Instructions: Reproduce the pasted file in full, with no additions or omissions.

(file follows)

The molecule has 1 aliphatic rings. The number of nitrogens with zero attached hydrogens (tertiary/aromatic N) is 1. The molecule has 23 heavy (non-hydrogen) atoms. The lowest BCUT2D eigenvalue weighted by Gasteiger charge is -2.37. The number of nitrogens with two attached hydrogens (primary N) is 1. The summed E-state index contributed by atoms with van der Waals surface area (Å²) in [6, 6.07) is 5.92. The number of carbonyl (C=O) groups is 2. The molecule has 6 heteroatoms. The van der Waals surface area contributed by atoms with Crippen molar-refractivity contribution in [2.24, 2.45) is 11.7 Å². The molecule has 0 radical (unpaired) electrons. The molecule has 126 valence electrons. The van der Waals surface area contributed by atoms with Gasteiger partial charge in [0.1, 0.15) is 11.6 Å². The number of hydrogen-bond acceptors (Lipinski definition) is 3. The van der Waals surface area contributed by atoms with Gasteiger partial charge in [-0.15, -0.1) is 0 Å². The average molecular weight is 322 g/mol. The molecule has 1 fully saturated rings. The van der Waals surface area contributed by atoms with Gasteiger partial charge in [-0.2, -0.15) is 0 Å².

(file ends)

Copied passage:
The molecule has 1 aliphatic rings. The number of nitrogens with zero attached hydrogens (tertiary/aromatic N) is 1. The molecule has 23 heavy (non-hydrogen) atoms. The lowest BCUT2D eigenvalue weighted by Gasteiger charge is -2.37. The number of nitrogens with two attached hydrogens (primary N) is 1. The summed E-state index contributed by atoms with van der Waals surface area (Å²) in [6, 6.07) is 5.92. The number of carbonyl (C=O) groups is 2. The molecule has 6 heteroatoms. The van der Waals surface area contributed by atoms with Crippen molar-refractivity contribution in [2.24, 2.45) is 11.7 Å². The molecule has 0 radical (unpaired) electrons. The molecule has 126 valence electrons. The van der Waals surface area contributed by atoms with Gasteiger partial charge in [0.1, 0.15) is 11.6 Å². The number of hydrogen-bond acceptors (Lipinski definition) is 3. The van der Waals surface area contributed by atoms with Gasteiger partial charge in [-0.15, -0.1) is 0 Å². The average molecular weight is 322 g/mol. The molecule has 1 fully saturated rings. The van der Waals surface area contributed by atoms with Gasteiger partial charge in [-0.2, -0.15) is 0 Å².